Beijing Dongke started making candles in 2010.Find everything you need to make soy wax candles here.
Soy would be considered a vegan wax, where it does not derive from a living insect or animal. It’s made from renewable soybeans, and US-grown soy has a strong sustainable footprint.Soy produces 90% less soot than paraffin wax, and does not emit chemicals like toluene, benzene, methyl ethyl ketone, or naphthalene. It burns clean, doesn’t have an aroma on its own like beeswax, and won’t leave black soot on the walls or upholstery. Soy wax is less costly than beeswax to produce and is water soluble, which makes cleanup a breeze.
Soy is an affordable and beginner-friendly wax. With natural ingredients/products in high demand, soy is familiar to the market and well sought out.While fragrance tends to be more subtle in a soy candle, it still holds scent well and produces less soot than other wax types. Features to look for in soy wax would be a high fragrance load capability (10%+), good glass adhesion, and a strong cold and hot throw.
Soy burns hot, so your container needs to withstand high temperatures. Glass, ceramic, and metal are all suitable for candle making. Glass with a heavier bottom and even walls will hold in heat and likely give you better adhesion because it will cool evenly. Plastic is not recommended, as it can melt and release chemicals into the air, or cause a fire. Wood and raw clay containers such as terra cotta are too porous and would not be suitable for candles.
Wood wicks, cotton core wicks, and paper core wicks all work well for soy container candles. Use the manufacturer’s suggestions for the size, and then test it to make sure it burns well.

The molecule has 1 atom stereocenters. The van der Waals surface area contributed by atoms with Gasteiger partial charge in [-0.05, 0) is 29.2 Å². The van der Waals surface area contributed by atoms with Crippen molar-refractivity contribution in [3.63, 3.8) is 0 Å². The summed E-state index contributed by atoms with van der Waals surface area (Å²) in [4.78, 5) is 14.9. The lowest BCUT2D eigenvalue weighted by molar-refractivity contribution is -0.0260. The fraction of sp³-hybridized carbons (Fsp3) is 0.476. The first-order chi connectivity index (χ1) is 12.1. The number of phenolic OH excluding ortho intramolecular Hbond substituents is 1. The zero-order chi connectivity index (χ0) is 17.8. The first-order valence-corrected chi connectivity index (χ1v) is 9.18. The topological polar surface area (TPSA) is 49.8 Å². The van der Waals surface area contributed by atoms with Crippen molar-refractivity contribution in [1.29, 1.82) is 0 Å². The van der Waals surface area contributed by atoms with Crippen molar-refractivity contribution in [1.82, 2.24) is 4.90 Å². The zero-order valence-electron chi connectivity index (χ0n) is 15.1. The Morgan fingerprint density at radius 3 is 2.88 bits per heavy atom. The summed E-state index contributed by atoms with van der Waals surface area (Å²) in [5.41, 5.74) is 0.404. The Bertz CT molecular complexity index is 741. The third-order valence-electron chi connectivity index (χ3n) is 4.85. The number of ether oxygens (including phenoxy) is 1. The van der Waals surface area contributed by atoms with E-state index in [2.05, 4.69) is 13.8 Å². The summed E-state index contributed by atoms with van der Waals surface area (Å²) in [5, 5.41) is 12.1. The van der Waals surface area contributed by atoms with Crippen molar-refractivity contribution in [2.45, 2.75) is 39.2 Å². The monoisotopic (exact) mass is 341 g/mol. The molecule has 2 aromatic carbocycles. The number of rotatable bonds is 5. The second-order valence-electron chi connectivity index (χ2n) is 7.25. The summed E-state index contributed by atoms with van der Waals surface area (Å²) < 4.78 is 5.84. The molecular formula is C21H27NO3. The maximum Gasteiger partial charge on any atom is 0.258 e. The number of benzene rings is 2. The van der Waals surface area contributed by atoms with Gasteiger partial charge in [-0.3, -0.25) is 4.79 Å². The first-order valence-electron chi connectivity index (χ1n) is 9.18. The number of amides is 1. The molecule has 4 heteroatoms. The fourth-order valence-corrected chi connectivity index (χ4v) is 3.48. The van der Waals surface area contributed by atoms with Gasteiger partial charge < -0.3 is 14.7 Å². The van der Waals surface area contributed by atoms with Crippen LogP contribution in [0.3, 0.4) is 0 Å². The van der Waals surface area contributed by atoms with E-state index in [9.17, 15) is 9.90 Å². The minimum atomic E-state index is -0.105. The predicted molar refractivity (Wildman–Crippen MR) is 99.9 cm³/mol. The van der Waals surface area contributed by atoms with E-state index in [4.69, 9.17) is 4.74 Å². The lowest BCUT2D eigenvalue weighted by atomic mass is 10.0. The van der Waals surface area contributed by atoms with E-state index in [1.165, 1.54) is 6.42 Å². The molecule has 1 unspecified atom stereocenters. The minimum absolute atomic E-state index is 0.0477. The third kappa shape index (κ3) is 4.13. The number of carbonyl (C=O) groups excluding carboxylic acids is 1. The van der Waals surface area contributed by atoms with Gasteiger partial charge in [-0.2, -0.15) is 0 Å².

Make sure your wick has a tab at the bottom, or a clip if using wood wicks, that can be adhered to the bottom of your container. For wood wicks, this is all you’ll need; the wick clip holds it upright and centered. For cotton and paper wicks, a bow tie wick centering device is my favorite because it fits several containers and can also be used with a double wick.
I recommend either a double boiler or a wax melter. Melters can overheat your wax, so it needs to be able to regulate the temperature and have an auto shut-off safety feature. Do not heat the wax directly in a pan and do not exceed 200° F for soy, or it will yellow.
How much you add varies based on preference and density of the oil. Some oils (like those containing vanilla) can be stronger than others. It’s a good rule of thumb to start around 6%, or 1 oz. of fragrance per 16 oz./1 lb. of wax. Most wax manufacturers have a recommended fragrance load of 6-8% with a max of 10-12%.
Citrus and some herbal oils, particularly those primarily made of essential oils, have a lighter density and therefore may burn off too quickly or the fragrance itself may smell “off.” Try adding these oils at a lower temperature and/or blending with a higher-density oil. Most fragrances with vanillin/vanilla will be easier to work with due to their high density. Make sure you’re using oils made for candle making and not perfume or cologne, which contain flammable ingredients like alcohol and dipropylene glycol.
As for what temperature to add fragrance, refer to the manufacturer’s recommendation. You want to bring the wax to a higher temperature than just the melt point to ensure the wax molecules have fully expanded. That way each fragrance molecule will be fully encapsulated and trapped within the wax. Most fragrances should be added between 175-185° F. Make sure your wax has been removed from the heat source before adding fragrance oils.
Once the wax has begun to cool and it’s starting to look a little cloudy, it’s time to pour your candles. If you pour the wax when it’s too hot, it can separate from the sides of your container. This isn’t a huge deal, but it will look better if you let it cool.
Carefully pour the wax into the jars, about 1/4 inch from where you want the top to be. You’ll do a second pour after it cools to fill it the rest of the way and add any decoration to the top.
Let the candles cool completely. This will take a few hours, depending on the size of your jars.
You may notice that the tops of the candles have some holes and uneven spots, but don’t worry. We’re going to do a second pour after this one cools and hardens, so save a little bit of scented wax in your measuring cup.
Scented candles need to cure for a minimum of three days in order to give off maximum scent when you burn them (known as “hot throw” in the candle making world).
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